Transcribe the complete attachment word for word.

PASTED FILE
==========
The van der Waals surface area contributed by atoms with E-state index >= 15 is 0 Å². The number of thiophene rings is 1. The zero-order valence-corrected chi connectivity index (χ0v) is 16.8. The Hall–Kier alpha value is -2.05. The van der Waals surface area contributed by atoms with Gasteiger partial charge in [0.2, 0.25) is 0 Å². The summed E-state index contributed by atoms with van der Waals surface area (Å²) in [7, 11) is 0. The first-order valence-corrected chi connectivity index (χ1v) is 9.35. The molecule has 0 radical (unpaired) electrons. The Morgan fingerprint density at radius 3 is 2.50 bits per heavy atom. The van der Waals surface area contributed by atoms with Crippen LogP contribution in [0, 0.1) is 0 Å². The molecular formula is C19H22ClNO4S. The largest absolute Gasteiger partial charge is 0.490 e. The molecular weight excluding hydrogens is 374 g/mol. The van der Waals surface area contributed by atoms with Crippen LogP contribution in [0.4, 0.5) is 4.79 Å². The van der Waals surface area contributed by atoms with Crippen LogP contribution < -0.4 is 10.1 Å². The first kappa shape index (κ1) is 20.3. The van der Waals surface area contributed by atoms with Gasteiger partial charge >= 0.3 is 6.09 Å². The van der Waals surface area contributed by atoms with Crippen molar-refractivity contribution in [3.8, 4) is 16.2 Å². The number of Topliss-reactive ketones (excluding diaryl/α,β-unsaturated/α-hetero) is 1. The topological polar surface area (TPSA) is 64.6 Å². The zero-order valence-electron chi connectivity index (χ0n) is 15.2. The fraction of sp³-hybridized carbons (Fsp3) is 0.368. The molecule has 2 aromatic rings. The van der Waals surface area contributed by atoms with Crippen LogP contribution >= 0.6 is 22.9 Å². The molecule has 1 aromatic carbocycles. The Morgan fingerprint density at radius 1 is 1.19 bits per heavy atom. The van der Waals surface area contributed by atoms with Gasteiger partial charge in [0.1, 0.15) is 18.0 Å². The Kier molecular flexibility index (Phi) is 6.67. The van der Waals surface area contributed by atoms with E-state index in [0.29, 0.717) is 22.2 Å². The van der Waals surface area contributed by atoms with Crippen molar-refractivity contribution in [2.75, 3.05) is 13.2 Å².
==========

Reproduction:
The van der Waals surface area contributed by atoms with E-state index >= 15 is 0 Å². The number of thiophene rings is 1. The zero-order valence-corrected chi connectivity index (χ0v) is 16.8. The Hall–Kier alpha value is -2.05. The van der Waals surface area contributed by atoms with Gasteiger partial charge in [0.2, 0.25) is 0 Å². The summed E-state index contributed by atoms with van der Waals surface area (Å²) in [7, 11) is 0. The first-order valence-corrected chi connectivity index (χ1v) is 9.35. The molecule has 0 radical (unpaired) electrons. The Morgan fingerprint density at radius 3 is 2.50 bits per heavy atom. The van der Waals surface area contributed by atoms with Crippen LogP contribution in [0, 0.1) is 0 Å². The molecular formula is C19H22ClNO4S. The largest absolute Gasteiger partial charge is 0.490 e. The molecular weight excluding hydrogens is 374 g/mol. The van der Waals surface area contributed by atoms with Crippen LogP contribution in [0.4, 0.5) is 4.79 Å². The van der Waals surface area contributed by atoms with Crippen LogP contribution < -0.4 is 10.1 Å². The first kappa shape index (κ1) is 20.3. The van der Waals surface area contributed by atoms with Gasteiger partial charge >= 0.3 is 6.09 Å². The van der Waals surface area contributed by atoms with Crippen molar-refractivity contribution in [3.8, 4) is 16.2 Å². The number of Topliss-reactive ketones (excluding diaryl/α,β-unsaturated/α-hetero) is 1. The topological polar surface area (TPSA) is 64.6 Å². The zero-order valence-electron chi connectivity index (χ0n) is 15.2. The fraction of sp³-hybridized carbons (Fsp3) is 0.368. The molecule has 2 aromatic rings. The van der Waals surface area contributed by atoms with Crippen LogP contribution >= 0.6 is 22.9 Å². The molecule has 1 aromatic carbocycles. The Morgan fingerprint density at radius 1 is 1.19 bits per heavy atom. The van der Waals surface area contributed by atoms with Gasteiger partial charge in [0.1, 0.15) is 18.0 Å². The Kier molecular flexibility index (Phi) is 6.67. The van der Waals surface area contributed by atoms with E-state index in [0.29, 0.717) is 22.2 Å². The van der Waals surface area contributed by atoms with Crippen molar-refractivity contribution in [2.75, 3.05) is 13.2 Å².